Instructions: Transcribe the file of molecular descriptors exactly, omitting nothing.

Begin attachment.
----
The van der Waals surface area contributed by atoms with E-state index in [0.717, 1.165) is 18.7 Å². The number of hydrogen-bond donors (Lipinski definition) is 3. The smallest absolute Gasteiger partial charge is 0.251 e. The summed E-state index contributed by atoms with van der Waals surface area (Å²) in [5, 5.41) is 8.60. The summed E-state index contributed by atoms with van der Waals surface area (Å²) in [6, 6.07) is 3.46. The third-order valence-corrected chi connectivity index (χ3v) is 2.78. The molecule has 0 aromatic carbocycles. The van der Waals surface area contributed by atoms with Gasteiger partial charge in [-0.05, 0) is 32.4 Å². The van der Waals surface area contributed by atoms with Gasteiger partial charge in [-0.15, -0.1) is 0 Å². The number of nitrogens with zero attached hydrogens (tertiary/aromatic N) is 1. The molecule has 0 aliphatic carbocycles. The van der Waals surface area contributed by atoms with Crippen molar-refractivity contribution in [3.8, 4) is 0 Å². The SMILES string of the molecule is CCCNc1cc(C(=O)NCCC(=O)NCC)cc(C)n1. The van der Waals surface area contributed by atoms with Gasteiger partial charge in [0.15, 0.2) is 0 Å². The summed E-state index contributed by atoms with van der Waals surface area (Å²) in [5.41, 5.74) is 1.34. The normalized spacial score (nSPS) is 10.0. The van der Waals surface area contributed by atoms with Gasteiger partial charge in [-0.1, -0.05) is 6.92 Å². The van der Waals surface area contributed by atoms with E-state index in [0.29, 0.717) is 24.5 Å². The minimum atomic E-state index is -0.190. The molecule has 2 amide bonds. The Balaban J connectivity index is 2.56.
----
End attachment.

The van der Waals surface area contributed by atoms with E-state index in [0.717, 1.165) is 18.7 Å². The number of hydrogen-bond donors (Lipinski definition) is 3. The smallest absolute Gasteiger partial charge is 0.251 e. The summed E-state index contributed by atoms with van der Waals surface area (Å²) in [5, 5.41) is 8.60. The summed E-state index contributed by atoms with van der Waals surface area (Å²) in [6, 6.07) is 3.46. The third-order valence-corrected chi connectivity index (χ3v) is 2.78. The molecule has 0 aromatic carbocycles. The van der Waals surface area contributed by atoms with Gasteiger partial charge in [-0.05, 0) is 32.4 Å². The van der Waals surface area contributed by atoms with Gasteiger partial charge in [-0.15, -0.1) is 0 Å². The number of nitrogens with zero attached hydrogens (tertiary/aromatic N) is 1. The molecule has 0 aliphatic carbocycles. The van der Waals surface area contributed by atoms with Crippen molar-refractivity contribution in [3.8, 4) is 0 Å². The SMILES string of the molecule is CCCNc1cc(C(=O)NCCC(=O)NCC)cc(C)n1. The van der Waals surface area contributed by atoms with Gasteiger partial charge in [0.15, 0.2) is 0 Å². The summed E-state index contributed by atoms with van der Waals surface area (Å²) in [5.41, 5.74) is 1.34. The normalized spacial score (nSPS) is 10.0. The van der Waals surface area contributed by atoms with Gasteiger partial charge in [-0.1, -0.05) is 6.92 Å². The van der Waals surface area contributed by atoms with E-state index in [0.29, 0.717) is 24.5 Å². The minimum atomic E-state index is -0.190. The molecule has 2 amide bonds. The Balaban J connectivity index is 2.56.